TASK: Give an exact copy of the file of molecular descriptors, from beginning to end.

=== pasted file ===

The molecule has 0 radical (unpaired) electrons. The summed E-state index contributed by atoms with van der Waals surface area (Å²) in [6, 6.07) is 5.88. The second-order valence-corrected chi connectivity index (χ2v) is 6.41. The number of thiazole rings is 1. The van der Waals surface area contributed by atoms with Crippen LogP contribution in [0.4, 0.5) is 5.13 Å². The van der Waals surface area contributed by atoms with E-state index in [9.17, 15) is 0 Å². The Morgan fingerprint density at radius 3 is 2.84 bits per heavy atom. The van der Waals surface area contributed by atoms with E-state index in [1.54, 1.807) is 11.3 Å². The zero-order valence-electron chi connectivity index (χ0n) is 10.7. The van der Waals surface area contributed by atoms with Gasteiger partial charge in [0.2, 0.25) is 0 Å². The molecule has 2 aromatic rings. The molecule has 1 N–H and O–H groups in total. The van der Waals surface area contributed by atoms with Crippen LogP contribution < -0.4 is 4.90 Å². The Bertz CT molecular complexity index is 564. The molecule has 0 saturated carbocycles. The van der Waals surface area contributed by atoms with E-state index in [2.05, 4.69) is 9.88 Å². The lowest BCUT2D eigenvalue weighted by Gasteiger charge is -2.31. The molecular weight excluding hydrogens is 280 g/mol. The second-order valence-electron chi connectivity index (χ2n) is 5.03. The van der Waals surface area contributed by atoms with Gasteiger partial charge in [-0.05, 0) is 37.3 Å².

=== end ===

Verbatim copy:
The molecule has 0 radical (unpaired) electrons. The summed E-state index contributed by atoms with van der Waals surface area (Å²) in [6, 6.07) is 5.88. The second-order valence-corrected chi connectivity index (χ2v) is 6.41. The number of thiazole rings is 1. The van der Waals surface area contributed by atoms with Crippen LogP contribution in [0.4, 0.5) is 5.13 Å². The van der Waals surface area contributed by atoms with E-state index in [9.17, 15) is 0 Å². The Morgan fingerprint density at radius 3 is 2.84 bits per heavy atom. The van der Waals surface area contributed by atoms with E-state index in [1.54, 1.807) is 11.3 Å². The zero-order valence-electron chi connectivity index (χ0n) is 10.7. The van der Waals surface area contributed by atoms with Gasteiger partial charge in [0.2, 0.25) is 0 Å². The molecule has 2 aromatic rings. The molecule has 1 N–H and O–H groups in total. The van der Waals surface area contributed by atoms with Crippen LogP contribution < -0.4 is 4.90 Å². The Bertz CT molecular complexity index is 564. The molecule has 0 saturated carbocycles. The van der Waals surface area contributed by atoms with E-state index in [2.05, 4.69) is 9.88 Å². The lowest BCUT2D eigenvalue weighted by Gasteiger charge is -2.31. The molecular weight excluding hydrogens is 280 g/mol. The second-order valence-electron chi connectivity index (χ2n) is 5.03. The van der Waals surface area contributed by atoms with Gasteiger partial charge in [-0.05, 0) is 37.3 Å².